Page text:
Obligation or Charity: Retired Baseball Player Pensions and Fairness

It is an old ethical problem: what is “fair”?  If you help someone, are you obligated to help everyone? Does charity have to be consistent to be fair? Does a potential beneficiary of generosity have a right to demand it? It is obviously good for those who are fortunate and successful to share the benefits of their success with the unfortunate and less successful, but is it unethical if they choose not to?

These are some of the ethics issues being raised in a controversy launched by the major league baseball veterans, now retired, who played  between 1947-1979. In those days, when free agency was just beginning and top players made six-figure salaries rather than seven or eight as they do now, a player needed four full years of  time on a big league roster to qualify for  medical benefits and an annuity. In 1980, however, new rules put in place by the Major League Baseball Players Association  granted health insurance benefits to those with just one day of service, and a pension after merely six weeks. The new benefits were not retroactive.

The players were getting increasingly richer, and thus funded far better retirement plans for themselves. Of course, the players who starred in the less lucrative era before 1979  also had less money to fall back on to begin with, but fairness can’t require each new generation of a profession to bring the wealth of past generations up to current standards: imagine CEO’s of the Seventies demanding such a thing.

The players who had missed out on the better retirement deal didn’t begin feeling mistreated until the MLB Player’s Association yielded to public opinion and the lobbying of the pre-1947 players—the ones who had no retirement benefits or pensions at all, because they pre-dated the unionization of baseball–by granting retirement benefits to the older group. They also  offered financial gifts of $10,000 apiece to the living veterans of the Negro Leagues, who had been robbed of any chance at a major league career by the sport’s half-century-long apartheid.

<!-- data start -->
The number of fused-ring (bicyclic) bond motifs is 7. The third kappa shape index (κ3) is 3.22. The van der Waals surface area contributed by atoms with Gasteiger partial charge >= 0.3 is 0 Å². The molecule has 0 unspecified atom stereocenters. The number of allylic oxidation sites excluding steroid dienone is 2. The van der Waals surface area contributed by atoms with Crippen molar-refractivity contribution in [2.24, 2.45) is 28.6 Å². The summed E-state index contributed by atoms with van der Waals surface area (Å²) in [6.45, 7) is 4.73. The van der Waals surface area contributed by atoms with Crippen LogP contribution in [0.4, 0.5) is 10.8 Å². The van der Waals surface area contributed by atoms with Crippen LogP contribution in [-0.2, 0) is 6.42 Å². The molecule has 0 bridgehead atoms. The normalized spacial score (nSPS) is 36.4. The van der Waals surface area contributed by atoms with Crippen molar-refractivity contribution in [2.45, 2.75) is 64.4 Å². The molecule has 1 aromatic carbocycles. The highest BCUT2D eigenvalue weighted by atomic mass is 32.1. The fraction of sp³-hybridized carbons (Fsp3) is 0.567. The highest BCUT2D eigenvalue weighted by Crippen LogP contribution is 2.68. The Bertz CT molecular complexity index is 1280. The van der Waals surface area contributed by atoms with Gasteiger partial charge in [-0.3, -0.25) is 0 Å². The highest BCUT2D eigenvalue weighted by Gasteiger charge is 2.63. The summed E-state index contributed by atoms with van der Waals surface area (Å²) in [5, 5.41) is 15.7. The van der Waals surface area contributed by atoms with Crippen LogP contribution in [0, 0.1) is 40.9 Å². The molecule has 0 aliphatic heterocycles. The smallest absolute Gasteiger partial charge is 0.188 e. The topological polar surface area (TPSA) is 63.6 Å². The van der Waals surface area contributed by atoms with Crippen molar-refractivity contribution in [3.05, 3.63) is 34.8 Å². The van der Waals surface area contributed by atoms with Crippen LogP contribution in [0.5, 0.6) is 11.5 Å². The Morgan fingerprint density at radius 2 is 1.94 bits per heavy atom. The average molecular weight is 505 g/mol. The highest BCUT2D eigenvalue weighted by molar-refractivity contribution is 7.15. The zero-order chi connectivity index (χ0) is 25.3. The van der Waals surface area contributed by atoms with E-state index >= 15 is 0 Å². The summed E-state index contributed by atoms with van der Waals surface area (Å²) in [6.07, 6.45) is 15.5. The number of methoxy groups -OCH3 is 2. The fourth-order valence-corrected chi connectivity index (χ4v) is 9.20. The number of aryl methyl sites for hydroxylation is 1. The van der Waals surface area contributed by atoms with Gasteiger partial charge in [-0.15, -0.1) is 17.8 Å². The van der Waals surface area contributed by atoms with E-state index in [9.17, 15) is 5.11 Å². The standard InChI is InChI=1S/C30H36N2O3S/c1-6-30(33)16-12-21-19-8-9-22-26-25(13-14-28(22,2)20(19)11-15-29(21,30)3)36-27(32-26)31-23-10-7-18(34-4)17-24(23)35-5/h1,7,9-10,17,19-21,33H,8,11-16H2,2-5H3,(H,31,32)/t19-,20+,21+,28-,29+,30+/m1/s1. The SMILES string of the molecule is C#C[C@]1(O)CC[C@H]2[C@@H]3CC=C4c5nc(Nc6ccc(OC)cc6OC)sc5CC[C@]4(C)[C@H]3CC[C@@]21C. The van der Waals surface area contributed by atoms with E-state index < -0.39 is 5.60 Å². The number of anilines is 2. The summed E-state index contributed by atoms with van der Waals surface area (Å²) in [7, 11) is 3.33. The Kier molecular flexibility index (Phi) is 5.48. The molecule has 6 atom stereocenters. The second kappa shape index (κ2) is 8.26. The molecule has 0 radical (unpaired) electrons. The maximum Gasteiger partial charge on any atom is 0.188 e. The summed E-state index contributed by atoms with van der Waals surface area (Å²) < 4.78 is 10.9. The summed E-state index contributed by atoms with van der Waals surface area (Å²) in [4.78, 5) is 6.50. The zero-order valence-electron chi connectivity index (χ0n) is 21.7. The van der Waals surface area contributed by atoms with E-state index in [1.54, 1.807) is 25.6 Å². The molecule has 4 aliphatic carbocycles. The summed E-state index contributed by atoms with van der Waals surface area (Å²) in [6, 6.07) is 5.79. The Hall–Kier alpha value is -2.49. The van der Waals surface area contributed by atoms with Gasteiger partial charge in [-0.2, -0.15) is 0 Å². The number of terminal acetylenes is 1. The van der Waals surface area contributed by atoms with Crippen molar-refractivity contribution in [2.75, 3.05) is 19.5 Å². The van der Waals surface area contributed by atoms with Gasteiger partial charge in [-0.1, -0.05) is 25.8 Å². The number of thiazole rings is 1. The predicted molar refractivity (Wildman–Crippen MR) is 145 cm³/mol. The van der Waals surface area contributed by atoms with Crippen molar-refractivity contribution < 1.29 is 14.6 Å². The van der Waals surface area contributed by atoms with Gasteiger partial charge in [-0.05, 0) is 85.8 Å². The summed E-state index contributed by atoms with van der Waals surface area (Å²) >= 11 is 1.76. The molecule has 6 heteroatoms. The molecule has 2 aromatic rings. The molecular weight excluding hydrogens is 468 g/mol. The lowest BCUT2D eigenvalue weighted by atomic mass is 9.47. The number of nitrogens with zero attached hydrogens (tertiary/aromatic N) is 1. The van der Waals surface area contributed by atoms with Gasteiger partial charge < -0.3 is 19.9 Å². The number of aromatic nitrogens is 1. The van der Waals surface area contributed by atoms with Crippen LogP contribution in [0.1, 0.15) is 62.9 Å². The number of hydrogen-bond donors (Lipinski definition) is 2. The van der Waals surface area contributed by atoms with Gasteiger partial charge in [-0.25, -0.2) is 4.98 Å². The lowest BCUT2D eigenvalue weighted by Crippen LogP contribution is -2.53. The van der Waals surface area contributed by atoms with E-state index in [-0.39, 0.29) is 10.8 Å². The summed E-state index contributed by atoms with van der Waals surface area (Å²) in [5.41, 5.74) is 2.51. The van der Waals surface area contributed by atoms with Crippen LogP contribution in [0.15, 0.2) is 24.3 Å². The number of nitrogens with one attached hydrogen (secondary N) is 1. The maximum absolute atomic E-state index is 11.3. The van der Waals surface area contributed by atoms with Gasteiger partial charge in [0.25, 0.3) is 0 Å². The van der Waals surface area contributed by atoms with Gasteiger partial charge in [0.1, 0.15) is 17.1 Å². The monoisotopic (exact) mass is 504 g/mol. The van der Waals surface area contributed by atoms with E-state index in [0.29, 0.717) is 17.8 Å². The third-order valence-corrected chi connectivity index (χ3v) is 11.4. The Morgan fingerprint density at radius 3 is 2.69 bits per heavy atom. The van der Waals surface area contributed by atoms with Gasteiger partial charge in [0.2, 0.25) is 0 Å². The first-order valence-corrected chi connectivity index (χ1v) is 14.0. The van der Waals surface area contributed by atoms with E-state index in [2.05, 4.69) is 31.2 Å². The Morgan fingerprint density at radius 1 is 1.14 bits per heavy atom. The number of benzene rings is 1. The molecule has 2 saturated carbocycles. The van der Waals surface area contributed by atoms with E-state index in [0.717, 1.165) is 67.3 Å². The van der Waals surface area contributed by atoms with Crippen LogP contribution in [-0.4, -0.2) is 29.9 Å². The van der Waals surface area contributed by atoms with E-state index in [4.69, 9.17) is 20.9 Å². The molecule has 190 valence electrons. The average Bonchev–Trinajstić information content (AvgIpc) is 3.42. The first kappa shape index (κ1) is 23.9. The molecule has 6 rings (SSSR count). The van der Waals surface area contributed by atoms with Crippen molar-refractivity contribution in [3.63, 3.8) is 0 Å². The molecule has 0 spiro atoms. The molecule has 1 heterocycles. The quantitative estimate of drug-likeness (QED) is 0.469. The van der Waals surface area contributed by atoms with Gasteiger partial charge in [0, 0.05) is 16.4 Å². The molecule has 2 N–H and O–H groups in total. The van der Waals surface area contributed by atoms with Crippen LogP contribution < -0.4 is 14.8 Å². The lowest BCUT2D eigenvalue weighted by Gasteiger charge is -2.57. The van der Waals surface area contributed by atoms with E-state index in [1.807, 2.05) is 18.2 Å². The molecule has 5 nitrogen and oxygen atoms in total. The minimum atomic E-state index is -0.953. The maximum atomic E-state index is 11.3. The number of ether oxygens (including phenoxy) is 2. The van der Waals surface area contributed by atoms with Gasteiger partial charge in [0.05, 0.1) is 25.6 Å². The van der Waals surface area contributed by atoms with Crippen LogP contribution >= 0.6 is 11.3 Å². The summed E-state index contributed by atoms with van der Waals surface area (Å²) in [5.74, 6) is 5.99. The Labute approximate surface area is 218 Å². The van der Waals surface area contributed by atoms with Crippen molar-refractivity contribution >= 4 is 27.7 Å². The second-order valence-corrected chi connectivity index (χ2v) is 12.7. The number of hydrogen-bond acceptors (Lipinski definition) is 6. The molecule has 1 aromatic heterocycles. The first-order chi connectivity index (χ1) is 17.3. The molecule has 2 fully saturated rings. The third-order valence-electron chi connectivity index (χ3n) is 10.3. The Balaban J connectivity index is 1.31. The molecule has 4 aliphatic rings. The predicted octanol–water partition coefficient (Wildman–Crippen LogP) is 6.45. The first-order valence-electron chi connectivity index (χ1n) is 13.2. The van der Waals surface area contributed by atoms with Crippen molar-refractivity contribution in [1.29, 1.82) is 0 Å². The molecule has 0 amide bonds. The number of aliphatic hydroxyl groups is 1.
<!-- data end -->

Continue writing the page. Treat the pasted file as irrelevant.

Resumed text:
That meant that only 874 former players were in a benefit-less retirement limbo, not covered by the generous post-1979 benefits, and not old enough or famous enough to create public pressure on the current tycoon players to share their money just a little bit more. “Taking care of those guys [the pre-1947 group]was the absolute right thing to do,” says Steve Grilli, a spokesman for the 874. “They deserved it. Nobody would ever say they didn’t. But if you’re going to take care of those guys, why not us? I mean, come on. Who was looking out for our interests? We’re in limbo here. What’s wrong with us?” A new book by Douglas J. Gladstone, “A Bitter Cup of Coffee: How MLB and The Players Association Threw 874 Retirees a Curve” is part of an effort to get the teams and Player’s Union to pony up.

Undoubtedly, they can afford it. Major League Baseball is a $6-billion-a-year industry. Average player salaries are $3.3 million and minimum player salaries are $400,000. The Texas Rangers just sold for about $600 million, and the New York Yankees have been valued at close to $2 billion. But does any of that obligate the teams and players to provide benefits for Grilli’s group? Grilli’s frustration is understandable: his career lasted a hair less than four years, putting him on the wrong side of the cut-off point. Cut-off points always feel unfair to the one who just missed, whether it is college admission or a driving test. The alternative, however, is no cut-offs at all, which means no standards or limits, and ultimate chaos. Something that is completely impractical and unworkable is not ethical.